Posted by: Richard Easbey on April 4, 2005 10:12 AM
13. Perhaps not a show horse per se, but "grade inflation" has been a recent problem at all levels of higher education. Students are expecting high grades for mediocre work (my opinion). I understand that a "B" is considered the "average" grade in many ivory towers of learning. If everyone gets good grades, everyone (student/professor/school/parents/state officials) looks good like a show horse (even if they are a slower horse).

Posted by: JG on April 4, 2005 10:20 AM
14. Saltherring claims "Four-year institutions prepare students, for the most part, for professional careers."

It's amazing how many people really believe this mindless propaganda.

The purpose of college is not to prepare students for a job.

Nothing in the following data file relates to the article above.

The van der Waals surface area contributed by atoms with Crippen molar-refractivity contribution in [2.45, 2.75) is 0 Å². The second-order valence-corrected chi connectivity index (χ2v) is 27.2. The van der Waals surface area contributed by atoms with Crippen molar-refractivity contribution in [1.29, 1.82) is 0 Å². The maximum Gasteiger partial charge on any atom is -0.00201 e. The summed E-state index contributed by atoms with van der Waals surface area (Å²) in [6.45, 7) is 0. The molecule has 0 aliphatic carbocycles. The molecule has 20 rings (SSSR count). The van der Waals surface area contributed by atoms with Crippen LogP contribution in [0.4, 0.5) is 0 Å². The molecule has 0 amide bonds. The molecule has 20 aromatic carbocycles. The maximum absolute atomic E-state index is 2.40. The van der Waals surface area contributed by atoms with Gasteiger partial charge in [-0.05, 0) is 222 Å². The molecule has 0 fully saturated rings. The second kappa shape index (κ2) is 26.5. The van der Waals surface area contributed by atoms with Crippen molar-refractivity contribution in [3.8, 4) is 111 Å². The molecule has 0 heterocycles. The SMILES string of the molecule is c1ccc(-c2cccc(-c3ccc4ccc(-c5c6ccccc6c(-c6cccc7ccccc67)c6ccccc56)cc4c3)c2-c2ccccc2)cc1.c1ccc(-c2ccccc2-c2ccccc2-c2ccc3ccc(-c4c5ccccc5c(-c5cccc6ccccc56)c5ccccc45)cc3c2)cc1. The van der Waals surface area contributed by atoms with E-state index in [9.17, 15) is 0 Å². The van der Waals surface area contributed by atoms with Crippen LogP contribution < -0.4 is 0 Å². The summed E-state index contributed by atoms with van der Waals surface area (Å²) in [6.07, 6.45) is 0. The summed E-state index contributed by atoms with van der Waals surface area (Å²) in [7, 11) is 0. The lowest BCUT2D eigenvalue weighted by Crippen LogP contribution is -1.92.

The purpose is to collect your money and promise you a piece of paper. Period. No job guarantee. No career guarantee. No money back. If you're successful, you might get your face on the alumni newsletter but otherwise, "don't call us, we'll call you."

Or to put it another way, why did Bill Gates drop out of a well known "four-year institution" which should have equipt him for a professional career? Or does Saltherring know something that Bill Gates missed? (Or Steve Jobs or Michael Dell or....)

Posted by: DannyHSDad on April 4, 2005 10:25 AM
15. JDB "But do you have a single fact to back up what you even admit is an unfounded attack."

Which side of the argument do you want? You are criticizing people for NOT producing a fact to support a hypothesis that you say these people say is unfounded. You can't have it both ways (at least with one fact to back you up).

This is like me calling you a fool for not producing one fact that the world is flat, which you agree that it isn't.

Posted by: Fred on April 4, 2005 10:25 AM